Home / Drama / Playing with Grown-Ups, Theatre503, London

Playing with Grown-Ups, Theatre503, London

Director: Hannah Eidinow

Writer: Hannah Patterson

Reviewer: Sarah Nutland

[rating 3.5]

grownupsThe latest theatrical offering from new writing powerhouse Theatre503 is Playing with Grown-Ups, a new play by Hannah Patterson, directed by acclaimed director Hannah Eidinow.

The play explores the idea of modern women being able to do it all, but we observe the central character Jo struggling to cope with being a new mum, feeling as though she’s made a terrible mistake. Faced with her new life, Jo examines the things that led to this moment. As the audience join her on this journey the decisions she made are analysed as well as what it means to be a women. The play also explores relationships, the differences between men and women and how expectations rarely meet reality. The introduction of a very young character Stellar (16) helps highlight the complications in adult life against the simplicity of being a teenager. This also reminds the audience of the feeling of being desperate to grow up juxtaposed against the desire of an adult (Jo) to be young and have her time again.

The themes addressed in the play bring to the forefront the issues faced by women in society and the pressure to succeed at everything. It analyses the struggle between career and family life and whether it’s possible to have, or want, both. It also re-opens the debate about the legacy of feminism.Shane Attwooll plays the character of Jake effortlessly, with great confidence and stage presence. The other actors at times are less convincing, but still give strong performances, especially Trudi Jackson who plays Jo, which is a complex and emotionally taxing rôle.The design of the show bySimonScullion is traditional and simple, which suits the piece, but there is nothing that feels particularly original.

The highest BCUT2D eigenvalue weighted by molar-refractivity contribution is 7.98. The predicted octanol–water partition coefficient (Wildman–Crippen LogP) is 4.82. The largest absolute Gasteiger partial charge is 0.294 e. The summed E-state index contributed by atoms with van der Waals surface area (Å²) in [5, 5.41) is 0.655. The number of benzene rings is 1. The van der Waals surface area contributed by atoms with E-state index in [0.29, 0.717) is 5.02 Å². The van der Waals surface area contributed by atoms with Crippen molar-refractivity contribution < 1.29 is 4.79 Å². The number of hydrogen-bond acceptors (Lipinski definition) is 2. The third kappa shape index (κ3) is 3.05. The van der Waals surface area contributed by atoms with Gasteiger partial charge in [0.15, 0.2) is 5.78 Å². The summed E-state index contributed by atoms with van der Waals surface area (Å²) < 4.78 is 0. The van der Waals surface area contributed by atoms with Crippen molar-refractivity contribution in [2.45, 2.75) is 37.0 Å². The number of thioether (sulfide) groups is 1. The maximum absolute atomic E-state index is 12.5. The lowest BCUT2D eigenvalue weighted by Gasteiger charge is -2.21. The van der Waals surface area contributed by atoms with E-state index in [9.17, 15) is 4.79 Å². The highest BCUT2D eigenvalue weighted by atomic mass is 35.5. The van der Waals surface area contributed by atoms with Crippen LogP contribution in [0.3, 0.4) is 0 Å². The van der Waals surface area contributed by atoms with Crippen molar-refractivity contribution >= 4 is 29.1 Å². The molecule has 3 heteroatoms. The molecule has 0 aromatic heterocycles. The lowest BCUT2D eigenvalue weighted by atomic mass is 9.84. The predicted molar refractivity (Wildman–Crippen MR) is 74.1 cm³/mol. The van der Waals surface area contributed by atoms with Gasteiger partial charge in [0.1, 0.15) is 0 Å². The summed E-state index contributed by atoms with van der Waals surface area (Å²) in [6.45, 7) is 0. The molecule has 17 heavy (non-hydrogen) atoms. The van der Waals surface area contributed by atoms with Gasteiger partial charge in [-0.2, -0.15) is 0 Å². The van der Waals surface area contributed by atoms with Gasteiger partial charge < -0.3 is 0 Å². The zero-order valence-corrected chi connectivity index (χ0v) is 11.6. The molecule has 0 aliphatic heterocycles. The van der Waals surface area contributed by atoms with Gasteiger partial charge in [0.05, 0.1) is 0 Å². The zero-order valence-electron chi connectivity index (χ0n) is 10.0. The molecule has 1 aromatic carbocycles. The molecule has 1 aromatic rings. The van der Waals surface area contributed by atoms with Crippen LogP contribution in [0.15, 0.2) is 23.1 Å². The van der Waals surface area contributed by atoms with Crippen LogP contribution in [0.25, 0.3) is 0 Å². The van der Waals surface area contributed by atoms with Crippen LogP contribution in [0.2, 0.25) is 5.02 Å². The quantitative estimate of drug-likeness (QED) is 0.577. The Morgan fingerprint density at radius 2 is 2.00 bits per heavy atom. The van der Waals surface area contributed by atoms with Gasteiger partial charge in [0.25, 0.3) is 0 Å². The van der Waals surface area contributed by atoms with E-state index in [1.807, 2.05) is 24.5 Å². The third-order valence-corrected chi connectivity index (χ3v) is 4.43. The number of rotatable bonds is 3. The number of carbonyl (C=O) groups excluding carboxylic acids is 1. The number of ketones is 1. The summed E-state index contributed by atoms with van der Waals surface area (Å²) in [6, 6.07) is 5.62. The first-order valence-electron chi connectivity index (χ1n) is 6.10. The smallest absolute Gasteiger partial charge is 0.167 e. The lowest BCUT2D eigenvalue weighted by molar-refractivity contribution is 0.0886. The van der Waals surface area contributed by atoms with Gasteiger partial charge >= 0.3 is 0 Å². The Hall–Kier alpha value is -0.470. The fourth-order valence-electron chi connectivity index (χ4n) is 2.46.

The piece is well written with very believable characters, a strong storyline, witty dialogue and a satisfying yet sad conclusion. All of the action takes place in the lounge of Jo and Robert’s flat over one evening, which works really well. Conversations flash back to old times conjuring a clear picture of their situation and current dramatic moments are captured with care in the scenes presented on stage. The character of Jo’s plight to bring forgotten female authors in to the public domain also works well against her own struggle as a woman in modern life. However, there were points where the explosions of emotion didn’t quite ring true due to a slight lack of prior build-up, but this doesn’t detract too much from the quality of the writing.

Overall the play is a solid piece of theatre with a rich compelling story and subject matter. It’s dramatic, funny and poignant in equal measures. Well worth a look, but take a fan and some water as it’s hot in there!

Runs until 8th June

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